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Lessons in Leadership from the Thanksgiving Table– A Perspective of Hope and Appreciation

The Thanksgiving holiday offers us a time to reflect on all the things we are thankful for while spending time with family and friends. It is also a day to reflect upon the past 22 months and the impact this pandemic has had on each of us, personally and professionally.

As a professional, what are you truly thankful for? When I think about this question, my mind wanders in many directions. Still, it ultimately comes back to one core element as a leader–quickly responding to the changes and challenges over the last year while capturing the creative potential of our teams. Specifically, I am thankful for the dedicated “heroes” who faced many changes and challenges and persevered by leading with hope and appreciation.

Reflecting upon this past year, I think of how my late father, who was a dynamic health care professional, talked about the lessons we can all learn from the “Thanksgiving Table.” Below are a few of his top leadership lessons and ones I keep close to my heart as I work with organizations across the nation:

  • Let people know what to expect. Holidays have many traditions, and we come to expect or look forward to what we know and what we will experience, such as a specific table setting, grandma’s sweet potato casserole, or Lisa always being the host for Thanksgiving for the entire family. This principle also applies to leadership, especially in today’s uncertain times. Your team should know as much as possible about your organization’s goals, what the vision is, what are the next steps to get close to the goals, and how they can be part of the change and growth! When your team isn’t spending time and energy feeling uncertain, they’re more likely to relax and bring their best selves and ideas for change to the table.
  • Try something new. Even though my family has specific traditions and menu items for Thanksgiving, it was always fun when we would try something new. As leaders, we need to appreciate the creativity and variety of skills of all of our team members (across departments and shifts). When we appreciate these differences, we can push our teams to think differently, challenge what they already know, and innovate. We cannot move our organization forward and move past all of the obstacles facing us without the collective “brainpower” of our team. Nothing creates more energy than fostering great ideas and trying them.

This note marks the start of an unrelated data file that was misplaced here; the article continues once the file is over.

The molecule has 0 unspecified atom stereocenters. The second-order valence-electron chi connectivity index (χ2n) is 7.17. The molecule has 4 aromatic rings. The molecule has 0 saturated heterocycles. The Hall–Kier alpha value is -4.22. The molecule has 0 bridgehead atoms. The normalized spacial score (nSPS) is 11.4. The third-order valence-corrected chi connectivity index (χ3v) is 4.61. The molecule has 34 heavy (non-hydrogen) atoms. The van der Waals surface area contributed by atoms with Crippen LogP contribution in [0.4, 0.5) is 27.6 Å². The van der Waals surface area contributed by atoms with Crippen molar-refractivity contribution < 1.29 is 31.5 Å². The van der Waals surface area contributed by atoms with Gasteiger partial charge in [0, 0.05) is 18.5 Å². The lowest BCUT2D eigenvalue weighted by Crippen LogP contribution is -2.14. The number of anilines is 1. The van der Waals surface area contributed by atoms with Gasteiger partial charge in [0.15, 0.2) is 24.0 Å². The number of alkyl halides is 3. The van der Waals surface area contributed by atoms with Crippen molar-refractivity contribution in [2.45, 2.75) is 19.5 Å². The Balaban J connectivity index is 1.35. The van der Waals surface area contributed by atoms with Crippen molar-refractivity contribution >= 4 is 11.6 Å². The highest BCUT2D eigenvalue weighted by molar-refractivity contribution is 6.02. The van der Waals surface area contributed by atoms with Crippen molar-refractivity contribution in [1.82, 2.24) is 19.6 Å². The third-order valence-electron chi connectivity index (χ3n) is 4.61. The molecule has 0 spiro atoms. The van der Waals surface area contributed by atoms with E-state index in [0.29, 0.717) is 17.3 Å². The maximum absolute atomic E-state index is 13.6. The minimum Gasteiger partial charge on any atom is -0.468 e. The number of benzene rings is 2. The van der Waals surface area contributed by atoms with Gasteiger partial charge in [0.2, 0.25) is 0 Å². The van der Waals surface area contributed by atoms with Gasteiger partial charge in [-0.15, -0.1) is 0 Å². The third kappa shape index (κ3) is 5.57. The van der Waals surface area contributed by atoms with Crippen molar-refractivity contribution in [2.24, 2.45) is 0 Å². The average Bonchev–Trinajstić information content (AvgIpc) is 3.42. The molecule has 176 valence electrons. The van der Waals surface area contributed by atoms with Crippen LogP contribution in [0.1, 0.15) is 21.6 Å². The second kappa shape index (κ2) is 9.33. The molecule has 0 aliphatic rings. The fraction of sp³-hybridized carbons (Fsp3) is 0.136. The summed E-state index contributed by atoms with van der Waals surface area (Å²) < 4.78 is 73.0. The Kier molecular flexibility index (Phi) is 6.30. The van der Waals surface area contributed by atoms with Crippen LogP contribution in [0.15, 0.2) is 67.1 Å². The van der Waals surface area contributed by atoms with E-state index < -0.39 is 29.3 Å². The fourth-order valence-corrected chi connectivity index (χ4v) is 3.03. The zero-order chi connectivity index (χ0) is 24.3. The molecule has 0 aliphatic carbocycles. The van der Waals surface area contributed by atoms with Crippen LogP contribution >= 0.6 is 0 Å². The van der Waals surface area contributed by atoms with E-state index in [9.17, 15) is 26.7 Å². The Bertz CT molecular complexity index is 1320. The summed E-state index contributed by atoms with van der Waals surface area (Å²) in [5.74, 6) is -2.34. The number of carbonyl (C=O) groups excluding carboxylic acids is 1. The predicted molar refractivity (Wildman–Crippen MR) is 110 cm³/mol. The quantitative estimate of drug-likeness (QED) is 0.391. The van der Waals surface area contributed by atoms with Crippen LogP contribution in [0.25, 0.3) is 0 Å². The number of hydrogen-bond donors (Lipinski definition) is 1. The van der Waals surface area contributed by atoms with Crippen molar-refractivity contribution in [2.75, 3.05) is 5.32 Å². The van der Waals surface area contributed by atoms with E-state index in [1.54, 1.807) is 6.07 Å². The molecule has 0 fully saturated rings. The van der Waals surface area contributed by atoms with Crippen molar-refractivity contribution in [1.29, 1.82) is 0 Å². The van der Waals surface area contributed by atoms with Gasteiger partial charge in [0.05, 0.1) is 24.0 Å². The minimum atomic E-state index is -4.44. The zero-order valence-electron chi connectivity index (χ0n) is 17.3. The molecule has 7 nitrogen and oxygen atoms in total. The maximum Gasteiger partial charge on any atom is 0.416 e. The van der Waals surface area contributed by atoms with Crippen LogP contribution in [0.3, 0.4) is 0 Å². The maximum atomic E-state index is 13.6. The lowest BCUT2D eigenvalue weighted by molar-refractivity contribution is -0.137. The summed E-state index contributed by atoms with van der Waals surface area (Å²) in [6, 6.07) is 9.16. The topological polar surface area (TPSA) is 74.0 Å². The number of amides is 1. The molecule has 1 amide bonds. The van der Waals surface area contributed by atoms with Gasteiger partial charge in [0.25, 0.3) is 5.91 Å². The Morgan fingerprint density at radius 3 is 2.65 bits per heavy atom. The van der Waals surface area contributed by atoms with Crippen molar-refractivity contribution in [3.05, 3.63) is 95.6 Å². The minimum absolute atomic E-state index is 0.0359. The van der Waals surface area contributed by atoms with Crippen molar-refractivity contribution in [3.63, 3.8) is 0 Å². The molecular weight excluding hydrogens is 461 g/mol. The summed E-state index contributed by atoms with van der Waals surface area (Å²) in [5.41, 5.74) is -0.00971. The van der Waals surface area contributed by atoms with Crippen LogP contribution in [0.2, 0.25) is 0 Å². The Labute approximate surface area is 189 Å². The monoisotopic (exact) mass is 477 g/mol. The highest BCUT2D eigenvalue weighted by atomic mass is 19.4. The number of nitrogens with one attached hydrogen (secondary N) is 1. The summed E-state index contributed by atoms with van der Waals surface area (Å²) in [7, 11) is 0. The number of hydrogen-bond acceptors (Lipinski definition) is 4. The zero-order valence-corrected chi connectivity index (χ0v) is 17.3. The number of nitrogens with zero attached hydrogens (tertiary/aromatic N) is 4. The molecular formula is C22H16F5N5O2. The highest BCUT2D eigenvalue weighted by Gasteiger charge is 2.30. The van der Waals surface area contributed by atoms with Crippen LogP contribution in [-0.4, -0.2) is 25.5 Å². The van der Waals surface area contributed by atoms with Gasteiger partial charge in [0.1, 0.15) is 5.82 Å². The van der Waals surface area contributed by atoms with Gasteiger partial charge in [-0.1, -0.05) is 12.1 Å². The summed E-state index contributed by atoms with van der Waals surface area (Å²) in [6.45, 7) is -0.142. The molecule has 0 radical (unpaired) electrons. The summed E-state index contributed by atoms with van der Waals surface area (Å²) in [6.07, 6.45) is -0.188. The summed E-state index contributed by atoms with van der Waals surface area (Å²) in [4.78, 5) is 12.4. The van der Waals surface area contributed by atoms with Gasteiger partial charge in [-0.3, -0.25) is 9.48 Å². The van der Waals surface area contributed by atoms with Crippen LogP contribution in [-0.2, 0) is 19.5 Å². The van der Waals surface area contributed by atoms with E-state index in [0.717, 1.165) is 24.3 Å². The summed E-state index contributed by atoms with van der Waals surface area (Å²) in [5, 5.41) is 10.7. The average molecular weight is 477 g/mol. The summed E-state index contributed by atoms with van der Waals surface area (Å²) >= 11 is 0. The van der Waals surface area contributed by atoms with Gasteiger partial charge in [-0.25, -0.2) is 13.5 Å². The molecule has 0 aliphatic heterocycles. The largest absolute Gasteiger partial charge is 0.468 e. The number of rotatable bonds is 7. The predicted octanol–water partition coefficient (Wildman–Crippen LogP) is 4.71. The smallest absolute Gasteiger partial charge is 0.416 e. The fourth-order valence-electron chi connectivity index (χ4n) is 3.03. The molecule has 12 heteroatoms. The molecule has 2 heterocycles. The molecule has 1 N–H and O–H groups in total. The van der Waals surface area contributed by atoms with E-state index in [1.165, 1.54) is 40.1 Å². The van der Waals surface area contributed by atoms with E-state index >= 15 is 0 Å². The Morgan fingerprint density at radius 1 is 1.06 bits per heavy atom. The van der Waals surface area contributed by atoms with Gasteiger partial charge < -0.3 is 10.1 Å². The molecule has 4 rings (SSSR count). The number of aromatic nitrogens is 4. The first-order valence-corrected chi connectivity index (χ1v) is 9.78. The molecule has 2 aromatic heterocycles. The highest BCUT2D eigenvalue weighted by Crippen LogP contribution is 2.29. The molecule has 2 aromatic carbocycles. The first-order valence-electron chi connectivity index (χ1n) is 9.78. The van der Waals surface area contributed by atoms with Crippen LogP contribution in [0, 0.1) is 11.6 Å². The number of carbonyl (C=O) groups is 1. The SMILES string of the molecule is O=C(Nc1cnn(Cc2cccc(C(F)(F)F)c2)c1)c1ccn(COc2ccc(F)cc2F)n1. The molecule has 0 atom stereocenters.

• Get out there and do it. Whether you are comfortable hosting a holiday or cooking the meal, there are times we are pushed beyond our comfort zones. When we do this, we often are pleasantly surprised. As my dad would say, “sometimes you have to get out there and just do it!” This principle applies to how we give our team hope and show appreciation during challenging times like what we are experiencing now. Authentic leadership and showing your vulnerabilities are key parts of appreciation, gratitude and fostering hope for a brighter and different future. As a leader, it is an important part of your job to ensure others feel appreciated, acknowledged and valued. So as my dad says, “get out there and do it!” Giving and receiving gratitude and thanks is paramount for engaging your team and collaborating to determine your organization’s strategy for the future.
  • Thank up, thank together, thank out, and thank all around. Around the Thanksgiving table, we spend time thanking those around us, those who inspire us, those who are always there for us and those who surround us. This applies to leaders as well. Being thankful and appreciating our teams (internal and external) is key to our success. Remember, appreciation and gratitude need to be specific. Saying “thanks for being so awesome” doesn’t have the same impact as saying “thanks for taking Mrs. Jones to the dining room and helping her get ready for lunch. I saw her smile for the first time in a while, and taking those extra steps to help her is what makes you so special. Thank you.” Appreciation and gratitude require leaders to think about how specifically people like to be thanked, and tailoring your approach is important.

While leaders’ plates may feel full today with all the challenges in our industry, remember we can build and feed relationships in a variety of ways. By showing appreciation and a positive attitude, you can grow personally and professionally, as well as grow your team’s ability to move beyond COVID-19, rallying around collective goals and delivering the results to reach them. By doing this, you will also cultivate the best in other people, which only further serves to strengthen you as a leader. Thank you for being the best of the best and making the post-acute care industry better every day!

Pathway Health provides the insight, expertise and knowledge to keep your organization on the right path. Visit pathwayhealth.com or 877-777-5463.


Lisa A. Thomson, BA, LNHA, CIMT – Chief Strategy and Marketing Officer